A mother-in-law’s dream?

Ezra Finch
4 min readMay 11, 2022

I can’t believe what alcohol, holiday voting and a slightly limp marriage can do. Suddenly I was sitting there looking at the lady across the table in a way I’d never had the imagination to imagine before. She was my mother-in-law, Nina, 65, compared to my 48th 17 years older. But first and foremost, she was my mother-in-law. And here I was, looking at her like a booty I wanted to put down. Did she notice? Probably. And I couldn’t care less. That is, I wanted her to notice.

And what were we doing out in a restaurant together, on a dark and warm evening on the shores of the Mediterranean, just her and me? My wife had suggested inviting her on holiday, and I hadn’t cheered, but I hadn’t protested either. After all, Nina was newly divorced, and I realized it would be nice to invite her. The man had run off with a younger lady, and there she was left alone, pretty alone, I think. But in the middle of the holiday, my ceo wife was called home because of a crisis at the firm. So she left, while Nina and I decided to stay the time. So here we were, well into the other white wine bottle. And I no longer thought about who she was, just how nice and tempting she was, summery brown and golden, smiling in an as always elegant dress. And I was like gaping in her eyes, lips, hands, trying to keep my eyes off her breasts, big and heavy.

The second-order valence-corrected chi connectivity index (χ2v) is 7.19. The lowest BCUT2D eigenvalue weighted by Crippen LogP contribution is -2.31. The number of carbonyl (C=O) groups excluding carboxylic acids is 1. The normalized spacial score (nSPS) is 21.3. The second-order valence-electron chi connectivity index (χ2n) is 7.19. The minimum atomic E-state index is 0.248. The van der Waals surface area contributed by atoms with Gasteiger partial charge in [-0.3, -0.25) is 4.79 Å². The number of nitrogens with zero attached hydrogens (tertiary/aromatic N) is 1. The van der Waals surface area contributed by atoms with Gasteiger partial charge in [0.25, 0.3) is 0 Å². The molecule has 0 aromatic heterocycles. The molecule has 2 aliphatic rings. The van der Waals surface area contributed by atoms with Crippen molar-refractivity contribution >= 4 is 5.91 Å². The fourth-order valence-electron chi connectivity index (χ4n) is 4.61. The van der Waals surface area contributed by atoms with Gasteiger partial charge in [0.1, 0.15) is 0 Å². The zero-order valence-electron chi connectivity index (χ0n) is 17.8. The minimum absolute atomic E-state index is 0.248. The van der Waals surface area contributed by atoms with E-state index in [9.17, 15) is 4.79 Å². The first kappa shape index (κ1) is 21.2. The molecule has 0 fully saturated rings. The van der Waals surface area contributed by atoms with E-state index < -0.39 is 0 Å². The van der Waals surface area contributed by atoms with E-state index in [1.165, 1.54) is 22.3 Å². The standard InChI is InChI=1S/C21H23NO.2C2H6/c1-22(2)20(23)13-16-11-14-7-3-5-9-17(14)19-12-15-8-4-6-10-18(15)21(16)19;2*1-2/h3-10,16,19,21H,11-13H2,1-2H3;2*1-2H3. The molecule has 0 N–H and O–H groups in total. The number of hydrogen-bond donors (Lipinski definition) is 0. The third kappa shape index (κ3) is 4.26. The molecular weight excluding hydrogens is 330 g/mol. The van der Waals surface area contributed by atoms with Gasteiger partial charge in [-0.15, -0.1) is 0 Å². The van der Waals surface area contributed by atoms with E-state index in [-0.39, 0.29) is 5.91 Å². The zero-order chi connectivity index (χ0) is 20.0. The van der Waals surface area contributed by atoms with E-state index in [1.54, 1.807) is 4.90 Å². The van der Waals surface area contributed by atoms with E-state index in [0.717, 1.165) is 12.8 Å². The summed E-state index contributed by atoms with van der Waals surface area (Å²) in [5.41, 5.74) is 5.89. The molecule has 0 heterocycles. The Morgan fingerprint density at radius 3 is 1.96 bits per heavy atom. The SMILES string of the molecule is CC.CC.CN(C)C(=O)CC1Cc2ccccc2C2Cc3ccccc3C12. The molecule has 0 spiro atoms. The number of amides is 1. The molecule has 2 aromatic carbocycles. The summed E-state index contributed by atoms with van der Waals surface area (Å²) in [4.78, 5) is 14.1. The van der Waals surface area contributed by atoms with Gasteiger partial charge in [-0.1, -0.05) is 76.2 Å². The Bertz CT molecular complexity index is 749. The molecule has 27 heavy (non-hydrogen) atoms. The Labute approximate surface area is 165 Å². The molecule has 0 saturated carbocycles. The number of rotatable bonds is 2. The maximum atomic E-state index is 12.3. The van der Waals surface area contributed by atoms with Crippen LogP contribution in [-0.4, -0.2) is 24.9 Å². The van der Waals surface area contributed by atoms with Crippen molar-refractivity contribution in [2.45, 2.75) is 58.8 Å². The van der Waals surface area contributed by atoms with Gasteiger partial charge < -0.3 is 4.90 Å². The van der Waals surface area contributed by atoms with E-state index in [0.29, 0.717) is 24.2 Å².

But what do you do? To my rescue came one of the always equally eager flower sellers. Good evening, sir, buy some roses for your beautiful lady! That was the help I needed. Yes please, come here, I said. Isn’t she a really beautiful and sexy woman? I thought she deserves some nice roses, I said to the flower man, and looked a little teasing at Nina. The tone and theme were set. Newly divorced as she was, I thought a little deviously that here there was a lady who was receptive to compliments and good words. And I was right. So there we were, forgetting who we were, or we gave a damn, and lived in the present, flirting with each other, as if we’d met there at the restaurant, that night.

Then we moved on in the hot summer evening, back to the hotel. Arm in arm, and she didn’t deny me. Can I offer you a little nightcap on my porch? I asked. And she nodded with a small, gentle smile. There was tingling in me on the way from the elevator to the hotel room. We were silent now, marked by the seriousness, after all? I…